C.S. Lewis: Mere Christianity (Book 1) Right and Wrong as a Clue to the Meaning of the Universe
Updated: Nov 18, 2022
Video from Dr. Scott Mason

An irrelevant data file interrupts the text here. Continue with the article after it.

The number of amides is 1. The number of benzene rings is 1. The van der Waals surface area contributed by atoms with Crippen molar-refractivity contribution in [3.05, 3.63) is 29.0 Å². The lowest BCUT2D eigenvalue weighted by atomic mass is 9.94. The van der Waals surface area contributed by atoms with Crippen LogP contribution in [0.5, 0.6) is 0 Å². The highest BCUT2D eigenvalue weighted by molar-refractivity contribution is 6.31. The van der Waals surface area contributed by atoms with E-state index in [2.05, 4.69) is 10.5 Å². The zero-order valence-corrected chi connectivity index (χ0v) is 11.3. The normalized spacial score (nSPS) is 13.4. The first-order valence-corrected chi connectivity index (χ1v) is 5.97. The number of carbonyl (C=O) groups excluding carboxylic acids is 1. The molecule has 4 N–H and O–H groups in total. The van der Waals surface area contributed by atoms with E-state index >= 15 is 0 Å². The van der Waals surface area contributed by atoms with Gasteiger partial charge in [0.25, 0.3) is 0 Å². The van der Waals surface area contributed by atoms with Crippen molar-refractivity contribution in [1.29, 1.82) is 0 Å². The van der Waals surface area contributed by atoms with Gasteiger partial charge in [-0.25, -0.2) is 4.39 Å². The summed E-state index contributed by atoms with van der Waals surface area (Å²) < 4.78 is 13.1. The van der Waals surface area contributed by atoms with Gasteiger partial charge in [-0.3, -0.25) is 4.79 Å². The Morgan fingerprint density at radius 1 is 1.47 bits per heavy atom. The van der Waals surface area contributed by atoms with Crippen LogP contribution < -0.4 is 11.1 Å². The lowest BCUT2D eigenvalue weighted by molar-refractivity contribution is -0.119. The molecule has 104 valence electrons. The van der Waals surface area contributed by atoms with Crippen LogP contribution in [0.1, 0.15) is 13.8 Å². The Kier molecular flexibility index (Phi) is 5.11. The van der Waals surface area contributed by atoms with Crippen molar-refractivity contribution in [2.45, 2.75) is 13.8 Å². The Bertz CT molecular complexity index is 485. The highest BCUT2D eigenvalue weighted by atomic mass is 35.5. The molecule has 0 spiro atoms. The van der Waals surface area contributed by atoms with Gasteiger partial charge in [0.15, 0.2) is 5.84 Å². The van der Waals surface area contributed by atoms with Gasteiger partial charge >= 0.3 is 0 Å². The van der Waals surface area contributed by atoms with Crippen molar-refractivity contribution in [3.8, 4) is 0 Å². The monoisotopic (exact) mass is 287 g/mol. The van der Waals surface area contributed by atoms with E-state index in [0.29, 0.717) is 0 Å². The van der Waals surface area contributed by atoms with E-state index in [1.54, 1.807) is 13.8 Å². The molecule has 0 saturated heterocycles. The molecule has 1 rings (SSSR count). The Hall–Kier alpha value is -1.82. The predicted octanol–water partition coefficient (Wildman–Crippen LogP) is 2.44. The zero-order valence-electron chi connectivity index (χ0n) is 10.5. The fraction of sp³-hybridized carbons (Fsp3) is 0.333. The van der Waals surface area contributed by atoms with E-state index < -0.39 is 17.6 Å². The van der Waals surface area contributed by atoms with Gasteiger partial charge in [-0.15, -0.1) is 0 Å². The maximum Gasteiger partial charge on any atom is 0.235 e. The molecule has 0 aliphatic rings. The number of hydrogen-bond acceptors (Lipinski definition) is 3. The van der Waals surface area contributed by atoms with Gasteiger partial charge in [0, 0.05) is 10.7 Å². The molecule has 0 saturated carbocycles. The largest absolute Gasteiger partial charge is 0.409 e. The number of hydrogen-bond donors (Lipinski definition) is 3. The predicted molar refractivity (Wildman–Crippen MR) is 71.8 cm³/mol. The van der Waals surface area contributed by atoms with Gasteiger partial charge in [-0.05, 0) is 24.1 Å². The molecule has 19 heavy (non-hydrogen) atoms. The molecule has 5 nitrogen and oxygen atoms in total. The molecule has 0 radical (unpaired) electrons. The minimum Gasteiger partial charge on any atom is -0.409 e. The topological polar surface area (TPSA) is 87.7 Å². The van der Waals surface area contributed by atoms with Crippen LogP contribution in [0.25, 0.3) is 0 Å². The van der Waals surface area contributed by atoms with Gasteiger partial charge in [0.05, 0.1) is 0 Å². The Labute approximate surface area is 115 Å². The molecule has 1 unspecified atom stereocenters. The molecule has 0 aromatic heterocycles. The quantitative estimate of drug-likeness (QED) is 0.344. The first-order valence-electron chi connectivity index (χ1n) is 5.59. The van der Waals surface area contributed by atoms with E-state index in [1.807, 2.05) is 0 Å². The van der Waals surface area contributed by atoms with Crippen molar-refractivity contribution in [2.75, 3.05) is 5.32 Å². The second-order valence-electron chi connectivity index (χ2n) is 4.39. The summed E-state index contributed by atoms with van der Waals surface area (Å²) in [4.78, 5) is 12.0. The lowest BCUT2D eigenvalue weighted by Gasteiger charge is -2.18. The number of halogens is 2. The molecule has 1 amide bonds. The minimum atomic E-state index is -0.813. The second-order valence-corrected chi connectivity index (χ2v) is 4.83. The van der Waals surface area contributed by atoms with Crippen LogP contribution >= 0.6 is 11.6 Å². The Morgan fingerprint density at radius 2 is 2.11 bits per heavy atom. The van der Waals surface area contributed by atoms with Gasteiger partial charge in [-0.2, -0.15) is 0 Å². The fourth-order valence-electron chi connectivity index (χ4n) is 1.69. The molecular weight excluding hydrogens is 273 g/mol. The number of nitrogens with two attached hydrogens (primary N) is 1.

"C.S. Lewis's 1952 book Mere Christianity is arguably the most important work of Christian apologetics of our day. He begins it in an odd place, at least it is odd if we consider it in relation to historic apologetic works. Book 1 is devoted to demonstrating the validity of the law of human nature, which is something that (as he argues in The Abolition of Man) would have had no need of demonstration in ages past. It is the context of the modern education and its application of Baconian science to human nature (in the form of the 'social sciences') that have made it necessary to prove something that the Apostle Paul in Romans 1 regarded as so self-evident as to assert, that "God's invisible attributes, namely, his eternal power and divine nature, have been clearly perceived, ever since the creation of the world, in the things that have been made." (Rom. 1:20) and even when people "who do not have the law" "they show that the work of the law is written on their hearts, while their conscience also bears witness, and their conflicting thoughts accuse or even excuse them." (Rom. 2:14, 15) There were no atheists in the ancient world. But in Lewis's day, not only were there atheists, the premises of their teaching were actually more prominent - even *within* the humanities who were following the lead of the 'conditioners' - than the law of human nature understood by all generations throughout the history of humanity. So Lewis is at pains to demonstrate first of all that there *is* a law of human nature, secondly, that it differs from other laws (i.e. it not only can but is characteristically believed to be binding on others but not ourselves - Jesus calls it hypocrisy), and finally, that what he presents about Christianity is in fact 'good news.'" from video introduction.